“And, most exalted king, whom will you deploy to lead the soldiers when the fighting is done on the plain?” he asked Priam, overseeing his defenses.

“Oh, that I could lead them myself!” said Priam. He seemed younger since the Greeks had landed; he drew vigor from the coming war. “I would put a fear into them, into all of them, even their Achilles and Agamemnon!” He exhaled, said goodbye to his dream. “But Hector will be the supreme commander.” Priam indicated the doorway of the palace. “Come, let us go inside.” He did not wish to speak of what he knew in the streets. A rumble of disappointment arose in the watching crowd that had followed him and his party from the walls.

Once in the courtyard, Priam ordered us to take our places according to our station. Soldiers were to stand on his left, his sons and their families in the center, and councilors and advisors on his right. “I value all your opinions, but it is easier for me, at my age”—he made a little bow, as if inviting contradiction—“to know from what quarter attacks are coming.”

No one argued; no one said, What do you mean, ‘at my age’—why, you are a warrior still! He waited, but finally he had to continue. “My clever advisor, the man who came with Helen to Troy, has succeeded in placing spies amongst the Greeks.”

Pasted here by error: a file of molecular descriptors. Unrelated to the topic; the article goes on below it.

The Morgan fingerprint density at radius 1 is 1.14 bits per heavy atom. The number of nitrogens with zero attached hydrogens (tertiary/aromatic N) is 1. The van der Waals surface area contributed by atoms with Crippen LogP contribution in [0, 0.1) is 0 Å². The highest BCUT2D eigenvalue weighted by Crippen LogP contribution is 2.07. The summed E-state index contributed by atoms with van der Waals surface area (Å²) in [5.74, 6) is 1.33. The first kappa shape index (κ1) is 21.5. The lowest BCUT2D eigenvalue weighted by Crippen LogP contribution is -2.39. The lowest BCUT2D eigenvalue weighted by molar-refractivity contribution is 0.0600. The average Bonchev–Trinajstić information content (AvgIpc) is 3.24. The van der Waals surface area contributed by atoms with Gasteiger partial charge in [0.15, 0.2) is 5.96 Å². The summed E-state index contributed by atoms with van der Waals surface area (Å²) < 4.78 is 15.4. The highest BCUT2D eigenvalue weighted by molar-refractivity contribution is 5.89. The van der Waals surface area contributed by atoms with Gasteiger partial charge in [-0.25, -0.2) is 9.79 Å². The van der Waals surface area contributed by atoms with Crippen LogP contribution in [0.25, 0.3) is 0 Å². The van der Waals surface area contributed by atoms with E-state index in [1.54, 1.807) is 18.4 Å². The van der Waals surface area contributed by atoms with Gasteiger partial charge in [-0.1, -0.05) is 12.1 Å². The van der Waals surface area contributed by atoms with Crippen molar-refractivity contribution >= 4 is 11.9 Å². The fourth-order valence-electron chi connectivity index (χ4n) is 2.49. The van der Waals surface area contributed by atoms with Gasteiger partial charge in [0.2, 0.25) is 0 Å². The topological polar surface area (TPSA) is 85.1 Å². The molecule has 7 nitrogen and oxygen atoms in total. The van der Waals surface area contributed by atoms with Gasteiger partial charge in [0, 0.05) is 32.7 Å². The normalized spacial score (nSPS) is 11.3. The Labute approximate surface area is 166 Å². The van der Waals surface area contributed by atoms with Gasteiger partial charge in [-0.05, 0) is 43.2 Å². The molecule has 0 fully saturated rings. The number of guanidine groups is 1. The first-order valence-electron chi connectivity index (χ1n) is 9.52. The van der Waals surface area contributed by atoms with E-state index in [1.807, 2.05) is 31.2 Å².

I looked around the company, but Gelanor was nowhere to be seen. I whispered to Paris that we must summon him, and Paris sent someone to find him.

“It seems the ships are drawn up in several lines, some pulled far up on the beach, and the late-comers still bobbing in the water. There are far too many of them to be beached at once. They are using the ships as a sort of headquarters, with each end secured by their strongest fighters.”

“We knew of their positions from the beginning,” scoffed Deiphobus. “What is new about that?”

“If a battle is coming, best to meet it prepared,” maintained Priam. “Every morsel of knowledge about the enemy is invaluable, old or new.”

After the gathering dispersed, Priam shuffled toward his altar. “Oh, Zeus,” he murmured, “give me strength.” He knelt down and clasped the pedestal holding the peculiar wooden three-eyed Zeus, closed his eyes, and prayed.

Paris, Hector, Deiphobus, and Gelanor—late arrived—and I were the only ones still lingering.

“There is more we can do,” said Gelanor. “Priam has spoken only of the offensive—troops, commanders, weapons. But we as the attacked must also fight defensively. We live here, and have advantages an army camping on foreign shores does not.”